A key reason for the inability of claimants to successfully challenge programme conditionality and the resulting austerity inherent in euro-area rescue deals, has been the barrier between the actions of EU institutions and the international bodies that carried out the bailouts. The recent decision of the CJEU in Ledra Advertising breaks down that barrier with unpredictable consequences.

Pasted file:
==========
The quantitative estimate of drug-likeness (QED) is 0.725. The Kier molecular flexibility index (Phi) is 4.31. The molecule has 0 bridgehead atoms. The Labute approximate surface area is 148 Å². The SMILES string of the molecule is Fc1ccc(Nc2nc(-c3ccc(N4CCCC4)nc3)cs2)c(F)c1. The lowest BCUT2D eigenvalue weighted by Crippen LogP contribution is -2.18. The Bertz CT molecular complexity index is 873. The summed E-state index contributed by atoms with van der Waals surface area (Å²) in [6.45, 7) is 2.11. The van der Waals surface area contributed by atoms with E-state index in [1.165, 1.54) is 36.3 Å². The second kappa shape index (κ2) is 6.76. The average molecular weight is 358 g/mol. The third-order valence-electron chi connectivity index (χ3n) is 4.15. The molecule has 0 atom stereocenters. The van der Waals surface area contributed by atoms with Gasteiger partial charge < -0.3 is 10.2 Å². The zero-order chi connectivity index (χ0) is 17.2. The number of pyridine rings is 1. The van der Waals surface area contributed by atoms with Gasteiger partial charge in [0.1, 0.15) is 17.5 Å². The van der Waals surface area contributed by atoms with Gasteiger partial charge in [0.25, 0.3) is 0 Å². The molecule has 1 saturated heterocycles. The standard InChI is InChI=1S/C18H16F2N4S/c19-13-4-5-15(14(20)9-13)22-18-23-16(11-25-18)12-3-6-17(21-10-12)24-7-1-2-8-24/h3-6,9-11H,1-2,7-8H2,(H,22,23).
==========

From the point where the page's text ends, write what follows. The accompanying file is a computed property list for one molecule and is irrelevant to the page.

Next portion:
During the height of the euro debt crisis in 2010, the European Council took a decision to establish a crisis response mechanism with the financial firepower to rescue euro member states unable to raise finance in markets. This mechanism, operating as an intergovernmental organisation under public international law, was christened European Stability Mechanism (ESM) and is the predominant crisis resolution mechanism for countries of the euro area. The crucial point about the operation of ESM is that it is only authorised to make use of lending instruments subject to appropriate conditionality. The fourth intervention of the ESM (after Ireland, Greece and Portugal) in the euro debt crisis was in Cyprus in 2013. Cyprus faced a crisis in its banking sector, with its two biggest banks considered to be insolvent. A package of financial assistance of up to €10 billion was agreed by a MoU in April 2013, with the ESM financing up to €9 billion and the IMF around €1 billion. In order to receive the loans, Cyprus needed (amongst other measures) to restore the soundness of its banking sector by thoroughly restructuring and downsizing financial institutions. What this meant for the banks was that the country’s second-biggest bank, Laiki, was wound down, and Cyprus’ biggest bank, the Bank of Cyprus, was restructured by wiping out shareholders and bailing in bondholders. Uninsured depositors incurred significant losses ...Zum vollständigen Artikel